(TRENTON) – Legislation sponsored by Assembly Democrats Marlene Caride, Troy Singleton, Mila Jasey and Benjie Wimberly to restore previous certification requirements for school nurses to ensure they are aptly qualified to care for students was approved Monday by the Senate Education Committee.
The bill (A-1256) was prompted by the State Board of Education’s decision in 2013 to reduce the minimum requirements to apparently address the shortage in nurses. However, the New Jersey State Nurses Association contends the reason for the change was to reduce costs for school districts by hiring less qualified applicants at lower salaries. The bill would restore the previous requirements.
“Lowering these requirements reduces salaries by using lesser skilled nurses, and jeopardizes the health of our students,” said Caride (D-Bergen/Passaic). “School districts have to do more with less and are looking for ways to reduce costs. I get that. But it should not be done at the expense of our children.”
“The responsibilities of a school nurse can be very demanding and we should not lessen the importance of the job or the need for qualified professionals to do it,” said Singleton (D-Burlington). “Any professional tasked with the healthcare of others should be well-vetted.”
“Putting the health of students in the hands of nominally skilled nurses is a gamble no school district should be willing to take,” said Jasey (D-Essex/Morris). “This ensures that nurses who want to work in our schools receive the accreditation needed to provide students with quality care.”
“School nurses are the first line of defense when a child gets sick at school,” said Wimberly (D-Bergen/Passaic). “Do we really want to risk the well-being of our students by placing lesser skilled nurses in our schools as a savings measure? Even if you are not a parent, I think the consensus is no.”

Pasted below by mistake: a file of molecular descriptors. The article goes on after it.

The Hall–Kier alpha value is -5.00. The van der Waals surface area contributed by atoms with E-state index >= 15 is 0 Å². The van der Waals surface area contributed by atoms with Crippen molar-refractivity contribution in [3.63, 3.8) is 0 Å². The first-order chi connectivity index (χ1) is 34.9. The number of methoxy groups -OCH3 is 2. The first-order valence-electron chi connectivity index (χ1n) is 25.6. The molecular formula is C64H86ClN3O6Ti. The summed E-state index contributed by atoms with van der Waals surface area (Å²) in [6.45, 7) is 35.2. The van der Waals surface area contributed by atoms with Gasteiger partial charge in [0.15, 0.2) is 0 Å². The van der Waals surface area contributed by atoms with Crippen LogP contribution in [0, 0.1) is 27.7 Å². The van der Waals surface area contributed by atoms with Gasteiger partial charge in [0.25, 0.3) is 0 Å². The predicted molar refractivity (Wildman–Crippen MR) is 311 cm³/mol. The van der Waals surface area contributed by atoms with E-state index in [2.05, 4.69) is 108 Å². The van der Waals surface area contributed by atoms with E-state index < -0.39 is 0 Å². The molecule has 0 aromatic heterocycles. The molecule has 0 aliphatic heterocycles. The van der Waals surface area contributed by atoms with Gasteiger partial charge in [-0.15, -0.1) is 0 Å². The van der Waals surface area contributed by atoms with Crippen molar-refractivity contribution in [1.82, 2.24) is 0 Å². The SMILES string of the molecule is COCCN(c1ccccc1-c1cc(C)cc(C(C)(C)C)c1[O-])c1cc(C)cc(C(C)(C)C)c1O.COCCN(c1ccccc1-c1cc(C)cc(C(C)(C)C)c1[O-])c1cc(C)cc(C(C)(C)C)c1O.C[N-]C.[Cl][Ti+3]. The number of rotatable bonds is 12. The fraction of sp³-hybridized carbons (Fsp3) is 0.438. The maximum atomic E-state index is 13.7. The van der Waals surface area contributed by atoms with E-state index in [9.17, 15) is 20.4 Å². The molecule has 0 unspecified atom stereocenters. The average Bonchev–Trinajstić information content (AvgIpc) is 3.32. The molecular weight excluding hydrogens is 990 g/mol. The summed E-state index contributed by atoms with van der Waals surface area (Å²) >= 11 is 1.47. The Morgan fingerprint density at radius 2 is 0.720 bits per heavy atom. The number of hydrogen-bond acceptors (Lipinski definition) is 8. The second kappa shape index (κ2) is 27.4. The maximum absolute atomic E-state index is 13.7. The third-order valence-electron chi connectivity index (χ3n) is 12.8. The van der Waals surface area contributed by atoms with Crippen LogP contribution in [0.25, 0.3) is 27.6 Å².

Under the bill, (A-1256) a candidate for a school nurse endorsement would have to complete a minimum of 30 semester hour credits that include study in subject areas determined by the state board and clinical experience in a school nurse office, in addition to holding a license as a registered nurse and having a bachelor’s degree.
The bill would also codify the previous requirement that a candidate for a school nurse endorsement must complete a college-supervised school nurse practicum experience in a school nurse office and a classroom.
With regard to non-instructional school nurses, the bill would require a candidate for a non-instructional school nurse endorsement to complete a minimum of 21 credits that includes study in subject areas determined by the state board and clinical experience in a school nurse office, in addition to holding a license as a registered nurse and having a bachelor’s degree.
The bill was approved 56-16-2 by the Assembly in February. It now heads to the full Senate for final legislative approval.